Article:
Manage thoughts, emotions and behaviours in a variety of circumstances and, when appropriate, advocate effectively for self.
You can demonstrate your self-management through:
- Identifying and managing your emotions and actions
- Being adaptable, open to and ready for change
- Developing strategies to effectively manage transitions within learning, home, support communities, work and life
- Engaging in self-advocacy by understanding your own needs for accommodations and requesting them as necessary
- Anticipating and preparing for challenges and potential barriers (e.g., transportation, finances, personal or family responsibilities, health, criminal record checks)
Hai found the transition to university far less challenging than he’d expected, perhaps because he’d already taken a big leap in coming to Canada as an international student for his last 2 years of high school. However, in the beginning of his 3rd year, Hai’s 2-year relationship ended and he found himself spiraling downward, feeling lonely and overwhelmed. He began skipping classes – something he’d never done before – and he handed in two of his mid-term assignments late, without any explanation.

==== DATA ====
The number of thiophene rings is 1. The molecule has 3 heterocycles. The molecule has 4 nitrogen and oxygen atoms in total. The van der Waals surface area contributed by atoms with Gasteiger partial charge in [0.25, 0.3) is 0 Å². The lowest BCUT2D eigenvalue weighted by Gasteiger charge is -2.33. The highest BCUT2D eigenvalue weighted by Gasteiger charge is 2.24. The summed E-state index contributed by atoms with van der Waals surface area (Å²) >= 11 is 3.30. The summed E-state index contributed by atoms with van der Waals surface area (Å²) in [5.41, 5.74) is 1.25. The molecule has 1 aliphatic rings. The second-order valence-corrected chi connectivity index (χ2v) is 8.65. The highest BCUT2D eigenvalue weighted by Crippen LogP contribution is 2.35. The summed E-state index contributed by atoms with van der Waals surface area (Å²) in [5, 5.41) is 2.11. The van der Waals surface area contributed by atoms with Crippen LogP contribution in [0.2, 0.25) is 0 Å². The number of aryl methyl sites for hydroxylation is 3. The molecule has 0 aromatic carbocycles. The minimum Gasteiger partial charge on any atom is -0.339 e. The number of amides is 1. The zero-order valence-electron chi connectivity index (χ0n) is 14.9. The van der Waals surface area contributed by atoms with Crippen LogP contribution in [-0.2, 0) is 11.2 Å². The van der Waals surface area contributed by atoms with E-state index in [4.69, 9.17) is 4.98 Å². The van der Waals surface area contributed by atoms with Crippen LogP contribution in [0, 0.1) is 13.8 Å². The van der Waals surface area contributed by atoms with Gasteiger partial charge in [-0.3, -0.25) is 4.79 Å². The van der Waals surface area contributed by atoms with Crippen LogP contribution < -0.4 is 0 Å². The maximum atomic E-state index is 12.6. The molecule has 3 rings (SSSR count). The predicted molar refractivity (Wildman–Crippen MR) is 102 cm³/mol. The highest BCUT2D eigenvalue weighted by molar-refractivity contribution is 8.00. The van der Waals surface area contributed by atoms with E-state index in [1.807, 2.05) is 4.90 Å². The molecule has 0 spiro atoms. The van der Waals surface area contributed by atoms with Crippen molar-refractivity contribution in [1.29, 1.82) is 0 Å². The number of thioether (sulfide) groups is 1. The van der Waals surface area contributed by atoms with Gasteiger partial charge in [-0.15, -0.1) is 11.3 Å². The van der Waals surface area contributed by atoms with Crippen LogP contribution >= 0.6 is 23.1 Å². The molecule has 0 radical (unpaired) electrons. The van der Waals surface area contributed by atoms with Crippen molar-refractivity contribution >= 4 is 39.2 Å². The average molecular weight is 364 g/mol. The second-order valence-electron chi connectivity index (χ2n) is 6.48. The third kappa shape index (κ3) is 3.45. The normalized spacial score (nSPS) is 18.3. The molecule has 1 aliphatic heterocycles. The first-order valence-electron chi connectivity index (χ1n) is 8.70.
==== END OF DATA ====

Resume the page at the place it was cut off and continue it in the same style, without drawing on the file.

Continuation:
One of Hai’s professors notices a big change in Hai and sets up a meeting. At first Hai is reluctant to share personal information with a professor but realizes he needs help to get his life back on track. The professor recommends that Hai sees a medical doctor to ensure that he is physically okay. He also suggests a counsellor who helps Hai understand and process his grief and connects him with a peer support program.
One of the surprising things that Hai learns through this experience is the notion of self-advocacy. It had never crossed his mind to proactively reach out to an instructor to ask for an extension during times of crisis or emergency. The peer coach also helped Hai to make an integrated list of all of his remaining course activities and assignments. By scheduling everything in, Hai is able to keep moving forward with one project at a time. Gradually, he feels his life getting back on track and begins to feel less overwhelmed.